Chicken Safety: Factory Workers Already Slaughter 140 Per Minute—New Law Could Make This Dangerously Faster

Americans eat a whole lot of chicken—about 8 billion each year. In an effort to meet this demand, poultry farmers and some Republican lawmakers are hoping to do away with current regulations that limit the number of chickens workers can legally chop up in a minute. While the result may be good for the chicken farmers, advocates for factory workers say the change would be dangerous for people on the assembly lines doing the butchering.  

Currently, a U.S. Department of Agriculture rule states that poultry plant workers can handle 140 birds per minute. On September 1, the National Chicken Council asked that this rule be removed and that the USDA allow plants to operate at any line speed "at which they can maintain process control," the NCC wrote. Ending the birds-per-minute limit would make the slaughter process to go far more quickly, allowing poultry farmers to produce and sell more meat, NBC News reported.

Related: How medieval Christians may have helped angry chickens evolve into friendly egg-laying farm animals

Those in support of doing away with a line limit call the current 140-birds-per-minute rule outdated. They argue that current advanced meat-testing technology means that assembly line workers do not need to physically handle each body to diagnose disease. Rather, the technology can detect bacterial and viral contamination easily and quickly.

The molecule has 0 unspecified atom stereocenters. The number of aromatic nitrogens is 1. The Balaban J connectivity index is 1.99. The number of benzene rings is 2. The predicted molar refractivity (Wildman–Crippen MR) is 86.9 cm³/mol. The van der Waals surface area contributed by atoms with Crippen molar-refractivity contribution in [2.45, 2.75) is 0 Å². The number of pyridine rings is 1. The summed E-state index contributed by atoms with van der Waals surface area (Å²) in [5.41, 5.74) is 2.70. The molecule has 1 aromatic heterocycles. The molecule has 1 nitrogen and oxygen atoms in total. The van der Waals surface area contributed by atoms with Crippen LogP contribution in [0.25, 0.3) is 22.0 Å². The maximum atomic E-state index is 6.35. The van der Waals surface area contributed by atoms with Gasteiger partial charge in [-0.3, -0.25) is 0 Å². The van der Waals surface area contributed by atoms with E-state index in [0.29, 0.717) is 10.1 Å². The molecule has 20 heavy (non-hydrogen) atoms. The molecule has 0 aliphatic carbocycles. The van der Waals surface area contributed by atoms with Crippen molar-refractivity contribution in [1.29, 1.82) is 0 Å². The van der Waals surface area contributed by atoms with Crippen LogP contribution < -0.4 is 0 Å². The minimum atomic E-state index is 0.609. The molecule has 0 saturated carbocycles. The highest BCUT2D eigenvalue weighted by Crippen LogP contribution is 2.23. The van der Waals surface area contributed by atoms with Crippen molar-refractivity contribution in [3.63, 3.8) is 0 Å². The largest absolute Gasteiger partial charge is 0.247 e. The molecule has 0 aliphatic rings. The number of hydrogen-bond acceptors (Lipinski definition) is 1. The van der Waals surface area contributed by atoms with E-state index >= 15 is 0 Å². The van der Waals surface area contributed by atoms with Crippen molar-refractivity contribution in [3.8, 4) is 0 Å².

10_16_chicken The repetitive action of deboning chicken puts workers at risk for injury. Photo by Paula Bronstein/Getty Images

Related: Trump's relationship with the U.K. could hinge on dirty chicken and a delayed trade deal 

However, others say food safety is not the only risk here. Increasing the speed could put workers at risk for serious injury. A letter from Anthony "Marc" Perrone, president of the United Food and Commercial Workers International Union, to the NCC notes that poultry workers, who must debone chickens as quickly as possible, are already at twice the risk of being injured on the job as other workers. The job is tedious and at times dangerous, with workers using sharp tools to separate meat from bone. These repetitive actions over extended periods of time can cause serious musculoskeletal disorders and injuries

As Democratic Representative Rosa DeLauro of Connecticut explained in a piece she wrote for The Hill, the poultry industry is dangerous enough without increased line speed. The Occupational Safety and Health Administration (OSHA) has openly stated that doing away with this rule and allowing lines to work at any speed could result in more injuries among the workers doing the deboning.

"USDA wanted to raise the maximum line speed, but OSHA was very concerned that it would result in more workers being injured," said David Michaels, Obama’s former head of OSHA, NBC reported. "We had support [from White House officials] who agreed that we didn't want thousands of workers to have their arms destroyed by having to cut up chickens at 175 birds per minute."

The Southern Poverty Law Center backs this claim. In a recent letter to the USDA, the SPLC said doing away with speed limits would “increase injuries to workers” and accused the department of “placing private profit over the health and safety of workers.”

This petition is not the first time that lawmakers and farmers have pushed to erase the line limit, although the last request was ruled against by the Obama administration. However, with the Trump administration hoping to reach its goal of “reducing regulatory burden in industry,” there is no knowing how the fight will end this time around.

Join the Discussion